However, is there yet any firm information on the number of persons who will be worse off, remembering that when we debated housing benefits the Minister said that it is a redistribution between those who are not so badly off to those who are really worse off? In other words, those who are worse off in one way will pay to help the others. Is there any information of the numbers who will be worse off?

Is the manpower adequate to administer this scheme properly in light of the criticisms that there have been for the scheme's administration in Great Britain? Is the information coming in satisfactorily in connection with this from the private accommodation? What steps will he taken to avoid any possible bottleneck that may be caused by the Christmas and New Year period?

My last two points are on the attendance allowances, to which the Minister referred, for which we note that there are 1,500 additional beneficiaries. Is this increase due to additional persons needing help, or is the increase due to the removal of a number of persons from hospital who therefore need more home care? The Minister also referred to the estimate for supplementary pensions allowances, again including the increase of 3,000 persons in the number of beneficiaries under those two schemes. I would suggest that this is a further indication of the growing numbers of persons who are below the poverty line, endorsing what Mr. Patten said to the Assembly, and a problem of which all of us would take keen notice.

8.12 p.m.

Lord Donaldson of Kingsbridge

My Lords, I should like to follow my noble friend, if I may so call him that, in two particular ways. First of all, the noble Earl gave us a clear and succinct account of what this paper stands for, and I found it useful. I knew that my noble friend from the Labour Front Bench would ask all the questions I was going to ask, and I thought that I should be lucky if I had any left. I have one or two, but very few.

I want now to follow on his second point, which I should like to put rather more dramatically. In spite of some rather hopeful things that were read to us by the noble Earl, the position of Northern Ireland is rather desperate. The tragedy for all of us is that there is every reason to suppose that the really vile thing, the security problem which we all hate so much and which seemed to be exploding around us tonight in a rather disagreeable way, almost certainly could be enormously eased if we could ease the financial problem and this dreadful problem of unemployment which the noble Lord described so graphically.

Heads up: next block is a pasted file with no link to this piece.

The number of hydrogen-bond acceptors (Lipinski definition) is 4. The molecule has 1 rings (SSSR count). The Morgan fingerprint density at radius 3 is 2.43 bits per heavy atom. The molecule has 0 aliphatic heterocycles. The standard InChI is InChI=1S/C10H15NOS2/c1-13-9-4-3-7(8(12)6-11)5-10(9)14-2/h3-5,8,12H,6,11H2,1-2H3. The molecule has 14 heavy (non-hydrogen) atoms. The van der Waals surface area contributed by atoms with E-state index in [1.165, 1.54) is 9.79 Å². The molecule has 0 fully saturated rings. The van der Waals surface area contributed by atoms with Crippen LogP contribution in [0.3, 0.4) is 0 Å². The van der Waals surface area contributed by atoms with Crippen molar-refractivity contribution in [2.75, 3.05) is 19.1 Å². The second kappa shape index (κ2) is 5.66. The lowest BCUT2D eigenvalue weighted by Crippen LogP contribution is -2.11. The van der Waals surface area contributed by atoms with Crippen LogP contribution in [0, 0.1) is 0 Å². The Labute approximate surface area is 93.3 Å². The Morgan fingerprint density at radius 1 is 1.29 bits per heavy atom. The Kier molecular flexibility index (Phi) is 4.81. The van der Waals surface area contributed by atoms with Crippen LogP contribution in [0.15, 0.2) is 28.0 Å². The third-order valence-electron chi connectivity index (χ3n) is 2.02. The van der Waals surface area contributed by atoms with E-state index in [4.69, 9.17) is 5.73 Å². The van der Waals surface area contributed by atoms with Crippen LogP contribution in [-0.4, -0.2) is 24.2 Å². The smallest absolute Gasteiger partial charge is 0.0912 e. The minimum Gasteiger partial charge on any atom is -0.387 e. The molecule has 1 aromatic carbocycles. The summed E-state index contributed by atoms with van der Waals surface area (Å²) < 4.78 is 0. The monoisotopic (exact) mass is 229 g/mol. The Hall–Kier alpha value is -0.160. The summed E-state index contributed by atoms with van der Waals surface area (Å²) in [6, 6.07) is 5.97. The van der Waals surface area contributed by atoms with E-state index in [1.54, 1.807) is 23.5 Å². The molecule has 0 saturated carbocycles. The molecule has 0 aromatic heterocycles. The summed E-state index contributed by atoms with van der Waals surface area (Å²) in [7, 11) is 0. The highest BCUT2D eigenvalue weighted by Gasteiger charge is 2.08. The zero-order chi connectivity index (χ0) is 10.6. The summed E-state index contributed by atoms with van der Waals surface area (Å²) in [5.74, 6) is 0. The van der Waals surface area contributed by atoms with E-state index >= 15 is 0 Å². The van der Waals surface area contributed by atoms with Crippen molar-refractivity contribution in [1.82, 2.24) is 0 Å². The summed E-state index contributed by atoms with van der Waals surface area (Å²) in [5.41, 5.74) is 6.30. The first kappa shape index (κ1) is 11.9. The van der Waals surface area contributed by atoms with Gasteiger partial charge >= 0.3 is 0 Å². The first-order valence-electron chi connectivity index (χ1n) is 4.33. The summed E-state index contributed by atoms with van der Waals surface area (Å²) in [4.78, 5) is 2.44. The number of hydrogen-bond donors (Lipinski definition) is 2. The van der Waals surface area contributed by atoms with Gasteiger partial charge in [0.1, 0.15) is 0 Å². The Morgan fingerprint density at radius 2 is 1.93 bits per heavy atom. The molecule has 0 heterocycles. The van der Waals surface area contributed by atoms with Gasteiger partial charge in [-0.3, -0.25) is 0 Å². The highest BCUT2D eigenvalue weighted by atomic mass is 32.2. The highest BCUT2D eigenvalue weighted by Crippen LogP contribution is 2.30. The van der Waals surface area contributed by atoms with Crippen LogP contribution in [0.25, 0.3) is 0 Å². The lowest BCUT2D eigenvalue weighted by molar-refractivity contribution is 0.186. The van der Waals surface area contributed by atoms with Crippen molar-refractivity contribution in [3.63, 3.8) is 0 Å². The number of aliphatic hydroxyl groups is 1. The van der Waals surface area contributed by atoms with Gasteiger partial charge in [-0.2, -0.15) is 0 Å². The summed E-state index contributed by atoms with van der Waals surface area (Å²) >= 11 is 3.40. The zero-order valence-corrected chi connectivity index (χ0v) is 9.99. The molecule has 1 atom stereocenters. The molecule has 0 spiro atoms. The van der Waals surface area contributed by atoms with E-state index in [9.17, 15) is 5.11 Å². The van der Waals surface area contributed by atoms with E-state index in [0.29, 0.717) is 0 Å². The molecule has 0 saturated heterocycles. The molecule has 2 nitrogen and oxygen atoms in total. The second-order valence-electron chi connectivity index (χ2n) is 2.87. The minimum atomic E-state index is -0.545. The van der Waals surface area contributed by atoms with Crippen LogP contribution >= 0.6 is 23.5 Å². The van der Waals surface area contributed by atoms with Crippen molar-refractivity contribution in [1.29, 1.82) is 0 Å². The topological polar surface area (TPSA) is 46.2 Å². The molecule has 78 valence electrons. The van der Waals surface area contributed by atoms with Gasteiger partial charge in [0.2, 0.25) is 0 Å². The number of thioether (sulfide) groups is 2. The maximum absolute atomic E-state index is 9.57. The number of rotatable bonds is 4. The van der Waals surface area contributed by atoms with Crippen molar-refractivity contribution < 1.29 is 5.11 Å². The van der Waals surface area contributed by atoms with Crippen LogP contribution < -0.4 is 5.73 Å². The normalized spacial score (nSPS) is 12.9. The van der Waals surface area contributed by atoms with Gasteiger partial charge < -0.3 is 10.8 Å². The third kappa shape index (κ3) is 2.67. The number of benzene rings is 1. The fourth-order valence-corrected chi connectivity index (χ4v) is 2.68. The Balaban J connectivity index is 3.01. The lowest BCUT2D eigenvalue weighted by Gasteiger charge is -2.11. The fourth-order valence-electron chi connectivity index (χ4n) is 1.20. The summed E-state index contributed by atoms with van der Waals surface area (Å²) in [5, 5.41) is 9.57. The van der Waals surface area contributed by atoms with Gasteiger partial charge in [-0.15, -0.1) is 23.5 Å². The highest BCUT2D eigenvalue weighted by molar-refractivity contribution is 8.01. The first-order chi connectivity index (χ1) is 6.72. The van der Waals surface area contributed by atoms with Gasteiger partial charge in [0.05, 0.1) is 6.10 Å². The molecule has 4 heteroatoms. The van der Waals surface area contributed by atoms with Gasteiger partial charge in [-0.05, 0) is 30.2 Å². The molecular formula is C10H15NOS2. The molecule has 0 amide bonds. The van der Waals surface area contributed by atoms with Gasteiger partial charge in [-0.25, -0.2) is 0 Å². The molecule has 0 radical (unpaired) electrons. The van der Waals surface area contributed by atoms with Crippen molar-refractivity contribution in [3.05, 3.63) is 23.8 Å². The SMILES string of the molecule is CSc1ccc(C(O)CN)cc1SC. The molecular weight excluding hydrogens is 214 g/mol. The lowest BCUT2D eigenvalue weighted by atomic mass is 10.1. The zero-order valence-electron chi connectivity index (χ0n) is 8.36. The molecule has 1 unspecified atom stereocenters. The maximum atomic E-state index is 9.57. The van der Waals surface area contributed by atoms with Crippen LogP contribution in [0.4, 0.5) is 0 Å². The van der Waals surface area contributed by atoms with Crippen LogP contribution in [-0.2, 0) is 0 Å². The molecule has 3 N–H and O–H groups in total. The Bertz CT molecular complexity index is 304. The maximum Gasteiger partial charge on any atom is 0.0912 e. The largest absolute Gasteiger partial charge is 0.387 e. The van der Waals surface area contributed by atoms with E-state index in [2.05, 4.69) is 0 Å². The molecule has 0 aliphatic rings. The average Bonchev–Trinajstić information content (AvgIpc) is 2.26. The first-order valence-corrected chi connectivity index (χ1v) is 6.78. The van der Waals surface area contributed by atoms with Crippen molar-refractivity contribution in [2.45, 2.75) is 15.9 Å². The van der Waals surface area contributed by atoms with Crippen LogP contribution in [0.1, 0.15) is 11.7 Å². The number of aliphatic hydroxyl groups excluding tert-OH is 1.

I want to follow him also by saying how glad I am that the Government have shown great readiness to interfere in Northern Ireland's business affairs, and that their readiness to do this has been increased by the desperate unemployment position rather than decreased by their doctrinaire adherence to the so widely discredited monetarism from which we suffer in this country. Like my noble friend I hope that some of the interfering attitude which is so obviously essential and unavoidable in Northern Ireland might perhaps seep over to this side, because although we are less interference minded on this Bench than the Labour Party, we are still pretty interference minded.

To look to the bright side, we welcome particularly the various things that have been described. The £42 million to Harland and Wolff is the kind of thing we have been doing now year after year, and I suppose will have to go on doing. It is direct subsidy in order to produce work. As such, we have to do it. There is no alternative. However, I should like to ask the noble Earl a nasty little question. Can he tell me, not tonight I am sure, but by letter, how many Catholics are employed by Harland and Wolff? When I was there I think it was eight, but I may be wrong. The noble Earl gave us the figure of 5,300 workers at Harland and Wolff.